I can see misapproriation as an ethical issue, but copying, not at all.
Send a DMCA complaint to the CSJ's ISP or hosting provider. The ISP or hosting provider gets safe harbor from the DMCA, but only if they promptly remove access to the infringing content.
Various posters then tie themselves into knots trying explain this double-standard. Proferred reasons why it's ok to steal from musicians, but not from technical authors:
- it's not that stealing is per-se wrong, it's the plagiarism that some posters find distasteful. That musicians' primary source of income is removed when piracy is widespread doesn't seem to concern these posters. Their currency is the kudos obtained from producing engaging and informative technical articles. E.g. (greendestiny): "I find the misappropriation of authorship to be much more offensive than acquisition without license." rcoder has this to say: "Because of that, they can still drive real revenue for those artists -- people may initially acquire an album or episodes of a TV show illegally, then go on in the future to pay for new content from the same people." That rcoder finds this theory compelling in the face of the direct and incontrovertible evidence of a 50% decline in record company revenues in 10 years is somewhat surprising.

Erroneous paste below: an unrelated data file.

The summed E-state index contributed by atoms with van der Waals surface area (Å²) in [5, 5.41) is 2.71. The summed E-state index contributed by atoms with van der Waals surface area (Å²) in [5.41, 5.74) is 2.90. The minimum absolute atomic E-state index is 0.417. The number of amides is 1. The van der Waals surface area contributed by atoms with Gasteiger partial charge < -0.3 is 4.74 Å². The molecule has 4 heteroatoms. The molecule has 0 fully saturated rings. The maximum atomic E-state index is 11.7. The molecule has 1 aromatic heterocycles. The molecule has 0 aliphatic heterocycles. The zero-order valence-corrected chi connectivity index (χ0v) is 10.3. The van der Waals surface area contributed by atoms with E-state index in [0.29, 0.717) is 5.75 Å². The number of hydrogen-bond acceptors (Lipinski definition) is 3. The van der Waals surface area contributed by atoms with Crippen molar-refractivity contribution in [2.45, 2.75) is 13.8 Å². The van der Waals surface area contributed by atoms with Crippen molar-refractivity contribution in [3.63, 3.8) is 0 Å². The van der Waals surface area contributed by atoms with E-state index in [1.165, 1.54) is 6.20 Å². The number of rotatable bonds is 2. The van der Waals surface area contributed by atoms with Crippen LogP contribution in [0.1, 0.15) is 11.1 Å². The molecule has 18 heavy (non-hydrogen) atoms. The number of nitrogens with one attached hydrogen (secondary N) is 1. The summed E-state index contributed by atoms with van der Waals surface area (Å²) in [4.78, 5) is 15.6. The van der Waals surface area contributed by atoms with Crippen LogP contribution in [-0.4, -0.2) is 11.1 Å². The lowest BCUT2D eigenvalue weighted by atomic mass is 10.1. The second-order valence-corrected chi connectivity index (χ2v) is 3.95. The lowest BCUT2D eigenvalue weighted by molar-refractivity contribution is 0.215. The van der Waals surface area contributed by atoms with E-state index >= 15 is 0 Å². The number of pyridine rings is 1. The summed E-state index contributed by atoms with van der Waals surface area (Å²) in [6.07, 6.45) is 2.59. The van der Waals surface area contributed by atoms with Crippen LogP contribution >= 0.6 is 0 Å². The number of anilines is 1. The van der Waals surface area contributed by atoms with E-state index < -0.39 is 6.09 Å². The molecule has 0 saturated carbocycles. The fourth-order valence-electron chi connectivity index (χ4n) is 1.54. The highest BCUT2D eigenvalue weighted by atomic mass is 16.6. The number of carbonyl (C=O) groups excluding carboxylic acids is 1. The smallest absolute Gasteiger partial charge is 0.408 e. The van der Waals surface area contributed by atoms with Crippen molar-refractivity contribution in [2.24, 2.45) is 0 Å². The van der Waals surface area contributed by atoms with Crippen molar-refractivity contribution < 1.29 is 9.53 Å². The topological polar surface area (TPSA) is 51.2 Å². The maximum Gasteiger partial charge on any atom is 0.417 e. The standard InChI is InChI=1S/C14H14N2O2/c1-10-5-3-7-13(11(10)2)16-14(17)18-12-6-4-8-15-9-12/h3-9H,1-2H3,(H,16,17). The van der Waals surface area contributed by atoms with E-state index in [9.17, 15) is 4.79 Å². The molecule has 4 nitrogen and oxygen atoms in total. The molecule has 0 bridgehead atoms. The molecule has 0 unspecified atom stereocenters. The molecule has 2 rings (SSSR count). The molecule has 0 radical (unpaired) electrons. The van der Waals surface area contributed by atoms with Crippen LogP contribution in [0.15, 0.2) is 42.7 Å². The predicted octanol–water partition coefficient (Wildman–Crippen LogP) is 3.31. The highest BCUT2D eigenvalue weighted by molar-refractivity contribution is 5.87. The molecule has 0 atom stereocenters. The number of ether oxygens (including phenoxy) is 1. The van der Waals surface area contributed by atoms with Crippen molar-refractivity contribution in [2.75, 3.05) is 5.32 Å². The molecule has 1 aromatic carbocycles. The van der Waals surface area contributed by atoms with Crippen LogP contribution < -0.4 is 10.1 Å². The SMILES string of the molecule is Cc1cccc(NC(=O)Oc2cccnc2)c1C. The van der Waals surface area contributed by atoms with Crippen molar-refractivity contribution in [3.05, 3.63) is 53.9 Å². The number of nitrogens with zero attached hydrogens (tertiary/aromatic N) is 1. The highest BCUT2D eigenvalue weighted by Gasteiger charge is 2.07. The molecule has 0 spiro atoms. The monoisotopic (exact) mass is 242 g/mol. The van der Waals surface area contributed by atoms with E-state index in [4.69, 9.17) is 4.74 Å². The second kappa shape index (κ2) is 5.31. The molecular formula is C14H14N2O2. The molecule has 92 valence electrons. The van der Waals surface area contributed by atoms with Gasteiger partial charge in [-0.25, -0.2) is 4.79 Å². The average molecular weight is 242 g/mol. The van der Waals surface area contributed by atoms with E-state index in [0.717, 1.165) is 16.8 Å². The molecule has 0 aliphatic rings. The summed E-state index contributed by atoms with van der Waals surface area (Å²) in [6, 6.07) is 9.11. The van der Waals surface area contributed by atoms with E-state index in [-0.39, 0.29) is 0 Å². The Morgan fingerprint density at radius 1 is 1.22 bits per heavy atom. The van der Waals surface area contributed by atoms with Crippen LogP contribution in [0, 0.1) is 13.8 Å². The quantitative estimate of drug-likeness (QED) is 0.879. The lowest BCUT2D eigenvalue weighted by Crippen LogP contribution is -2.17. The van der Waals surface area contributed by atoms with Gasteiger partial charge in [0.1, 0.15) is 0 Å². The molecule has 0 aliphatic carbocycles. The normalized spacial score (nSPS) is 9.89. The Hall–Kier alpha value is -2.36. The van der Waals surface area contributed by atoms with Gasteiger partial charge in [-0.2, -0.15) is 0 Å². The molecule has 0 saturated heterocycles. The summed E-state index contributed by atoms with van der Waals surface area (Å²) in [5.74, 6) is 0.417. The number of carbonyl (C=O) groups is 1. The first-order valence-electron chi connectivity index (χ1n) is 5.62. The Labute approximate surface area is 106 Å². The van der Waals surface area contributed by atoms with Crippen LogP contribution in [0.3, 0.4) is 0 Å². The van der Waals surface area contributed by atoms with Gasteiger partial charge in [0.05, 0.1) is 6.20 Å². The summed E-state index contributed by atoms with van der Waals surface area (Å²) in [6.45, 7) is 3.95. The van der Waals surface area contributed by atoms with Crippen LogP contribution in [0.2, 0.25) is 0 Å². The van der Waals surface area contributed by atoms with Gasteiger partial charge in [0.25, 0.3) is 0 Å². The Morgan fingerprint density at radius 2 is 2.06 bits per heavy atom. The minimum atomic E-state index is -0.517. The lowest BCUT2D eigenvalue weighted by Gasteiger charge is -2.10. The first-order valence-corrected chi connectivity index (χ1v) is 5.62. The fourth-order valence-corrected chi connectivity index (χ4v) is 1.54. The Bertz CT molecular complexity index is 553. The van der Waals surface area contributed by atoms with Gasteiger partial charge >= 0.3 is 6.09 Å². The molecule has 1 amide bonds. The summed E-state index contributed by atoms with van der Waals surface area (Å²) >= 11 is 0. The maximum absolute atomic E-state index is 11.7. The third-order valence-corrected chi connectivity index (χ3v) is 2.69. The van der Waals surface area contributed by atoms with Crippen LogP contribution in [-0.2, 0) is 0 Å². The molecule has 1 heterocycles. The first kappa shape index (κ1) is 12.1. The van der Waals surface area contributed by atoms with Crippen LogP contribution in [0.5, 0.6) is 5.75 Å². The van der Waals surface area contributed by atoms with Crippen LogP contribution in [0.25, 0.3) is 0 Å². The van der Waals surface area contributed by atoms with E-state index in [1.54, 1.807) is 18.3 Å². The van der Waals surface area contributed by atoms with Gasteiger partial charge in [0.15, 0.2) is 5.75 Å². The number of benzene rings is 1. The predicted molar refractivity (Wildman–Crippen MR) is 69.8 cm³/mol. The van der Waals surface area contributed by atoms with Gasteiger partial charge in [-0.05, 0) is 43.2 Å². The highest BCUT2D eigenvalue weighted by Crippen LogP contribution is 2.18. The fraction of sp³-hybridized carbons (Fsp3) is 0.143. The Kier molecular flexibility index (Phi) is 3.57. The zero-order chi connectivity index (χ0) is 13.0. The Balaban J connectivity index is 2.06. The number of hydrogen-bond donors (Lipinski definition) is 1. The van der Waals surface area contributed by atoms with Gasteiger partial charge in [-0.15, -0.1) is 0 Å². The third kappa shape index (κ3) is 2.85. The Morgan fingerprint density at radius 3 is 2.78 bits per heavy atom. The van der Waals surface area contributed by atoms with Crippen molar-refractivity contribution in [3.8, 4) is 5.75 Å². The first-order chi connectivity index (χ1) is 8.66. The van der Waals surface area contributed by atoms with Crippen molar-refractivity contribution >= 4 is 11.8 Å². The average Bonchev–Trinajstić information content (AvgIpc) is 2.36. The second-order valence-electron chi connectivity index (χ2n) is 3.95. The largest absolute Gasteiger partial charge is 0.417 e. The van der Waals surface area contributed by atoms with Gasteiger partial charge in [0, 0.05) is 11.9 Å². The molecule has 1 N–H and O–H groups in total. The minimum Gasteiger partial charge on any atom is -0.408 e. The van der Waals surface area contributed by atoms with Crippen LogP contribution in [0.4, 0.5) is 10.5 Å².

- the RIAA engages in lobbying, and that's evil. Since two wrongs makes a right, it's ok to steal from them and those they represent.
I note also that one of the typical arguments given for why recorded music should be free is that "it costs nothing to reproduce". Which is true, although one wonders why this argument doesn't equally apply to any other creative content reproduced on the web. Books, articles, movies, computer code, anything, essentially!
I'm a musician/hacker and the "fuck you" attitude so prevalent here towards musicians and artists is really saddening. It's almost that people here expect us to live like paupers because that somehow fits some romantic expectation of how an artist is supposed to live, complete with alcohol problems and living in the gutter. That, or we're expected to make barbie dolls of ourselves or find new, cleverer ways to whore ourselves to ad companies (those that support this method as the only method of sustaining the industry will never be able to explain which ad company would have supported Lou Reed's "Heroin") There is no sympathy or empathy or any trace of human compassion towards this constituency.
And this is supposed to be the enlightened, rational hacker community?